Sustain, Gotham Steak, City Hall, and Others: Misleading Salmon Descriptions

Categories: Buyer Beware
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Sustain Restaurant + Bar has developed a brand synonymous with greener eating. Deconstructed branches line its walls and lamps in natural shapes light up its vast open space, all contributing to a signature earthy feel. The menu lists ingredients with sources and location, and the restaurant strongly promotes its dedication to local food.

This feeling of sustainability all comes at a high price. Main entrées for dinner range from $18 to $30, a hefty cost for peace of mind.

But there's one item on the detailed menu that stirs up concern: the misleading salmon description. The dish described as "grilled organic Irish salmon" at Sustain lures diners to pay the listed $25 for the entrée because it's organic. The truth is, though, it isn't organic, at least in the United States. The USDA does not have established standards for organic seafood, and the description of "organic" salmon is an unregulated term in this country.


If you're dining at a restaurant that charges more than $20 for an entrée, chances are the salmon on the menu will have some sort of description attached to it. Like the "organic Irish" description at Sustain, origins of salmon are generally added to menus, denoting whether it comes from a specific location such as the Atlantic or the Pacific. What most diners don't know is that these origins are actually misleading, ambiguous labels. And if you are paying more than $20 for an entrée, there should be nothing misleading about whether the salmon on your plate was farmed or wild.

These misleading descriptions are not allowed in grocery stores. Congress instructed the USDA to develop rules for mandatory country-of-origin labeling on seafood in 2002 (COOL), which applies to major retailers and purveyors. It includes the labeling of whether fish is farmed or wild. But COOL, unfortunately, does not apply to restaurants.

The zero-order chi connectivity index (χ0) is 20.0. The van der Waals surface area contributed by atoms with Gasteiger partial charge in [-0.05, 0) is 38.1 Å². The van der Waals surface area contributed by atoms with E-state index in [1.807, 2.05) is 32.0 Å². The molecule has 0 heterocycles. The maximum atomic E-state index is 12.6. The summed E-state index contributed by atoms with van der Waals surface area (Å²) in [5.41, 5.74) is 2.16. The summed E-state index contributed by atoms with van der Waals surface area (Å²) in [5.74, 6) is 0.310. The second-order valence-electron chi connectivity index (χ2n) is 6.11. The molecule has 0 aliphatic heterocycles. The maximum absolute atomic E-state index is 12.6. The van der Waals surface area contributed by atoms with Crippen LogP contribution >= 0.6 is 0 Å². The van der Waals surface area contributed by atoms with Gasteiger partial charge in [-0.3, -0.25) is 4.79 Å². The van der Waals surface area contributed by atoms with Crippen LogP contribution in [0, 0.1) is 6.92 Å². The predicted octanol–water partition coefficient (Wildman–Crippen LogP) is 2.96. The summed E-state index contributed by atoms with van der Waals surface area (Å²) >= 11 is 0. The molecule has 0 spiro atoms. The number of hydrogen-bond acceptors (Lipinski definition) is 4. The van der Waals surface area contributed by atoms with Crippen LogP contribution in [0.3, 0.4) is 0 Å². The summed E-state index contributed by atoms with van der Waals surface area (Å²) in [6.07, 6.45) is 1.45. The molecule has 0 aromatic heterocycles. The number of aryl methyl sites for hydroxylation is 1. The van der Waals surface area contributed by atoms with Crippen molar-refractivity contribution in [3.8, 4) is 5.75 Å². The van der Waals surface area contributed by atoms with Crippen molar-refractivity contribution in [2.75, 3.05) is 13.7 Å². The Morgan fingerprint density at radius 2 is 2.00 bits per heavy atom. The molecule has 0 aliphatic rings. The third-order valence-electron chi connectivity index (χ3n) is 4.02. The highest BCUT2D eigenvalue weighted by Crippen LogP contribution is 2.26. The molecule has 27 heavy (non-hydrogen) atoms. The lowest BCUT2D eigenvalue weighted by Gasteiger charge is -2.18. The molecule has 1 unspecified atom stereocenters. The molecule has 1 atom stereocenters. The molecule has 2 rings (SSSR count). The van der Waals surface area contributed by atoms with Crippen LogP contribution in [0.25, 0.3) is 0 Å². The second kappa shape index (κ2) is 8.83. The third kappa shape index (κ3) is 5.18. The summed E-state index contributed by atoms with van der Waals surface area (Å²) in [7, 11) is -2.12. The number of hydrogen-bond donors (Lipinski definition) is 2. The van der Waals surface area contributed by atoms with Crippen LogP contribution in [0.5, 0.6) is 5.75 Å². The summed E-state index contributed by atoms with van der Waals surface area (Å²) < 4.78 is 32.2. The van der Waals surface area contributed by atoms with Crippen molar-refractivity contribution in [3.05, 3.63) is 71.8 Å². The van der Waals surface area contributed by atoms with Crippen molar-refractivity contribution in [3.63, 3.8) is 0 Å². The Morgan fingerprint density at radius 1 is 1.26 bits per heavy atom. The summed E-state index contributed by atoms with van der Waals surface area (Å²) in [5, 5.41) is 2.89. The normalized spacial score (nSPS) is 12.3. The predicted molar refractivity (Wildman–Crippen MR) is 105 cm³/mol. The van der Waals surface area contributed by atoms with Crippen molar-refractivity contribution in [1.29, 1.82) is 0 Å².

Alex Piñero, the executive chef of Sustain, is aware the salmon is not certified organic in the United States. Piñero explains he opts for this particular salmon because it's superior to other varieties available. He adds it is certified in Europe. "If I can't get something local, I prefer to opt for organic," he says.


When a fish is labeled "organic" in the United States, it means companies are applying the organic guidelines for livestock to aquaculture and fish farms. For livestock, these regulations include clean, sustainable growing environments and organic feed. Most important, though, it means that if you are paying top dollar for so-called organic fish, you are trusting the purveyor to farm fish responsibly. It is not yet regulated by American law.

Piñero believes Sustain's salmon is raised properly, because the fish are kept in large pens and fed natural foods.

Note that Piñero believes this salmon is raised properly. This word says it all. "Organic" fish is farmed. It is not caught in the wild.




Location Info

Venue

Map

Mandolin Aegean Bistro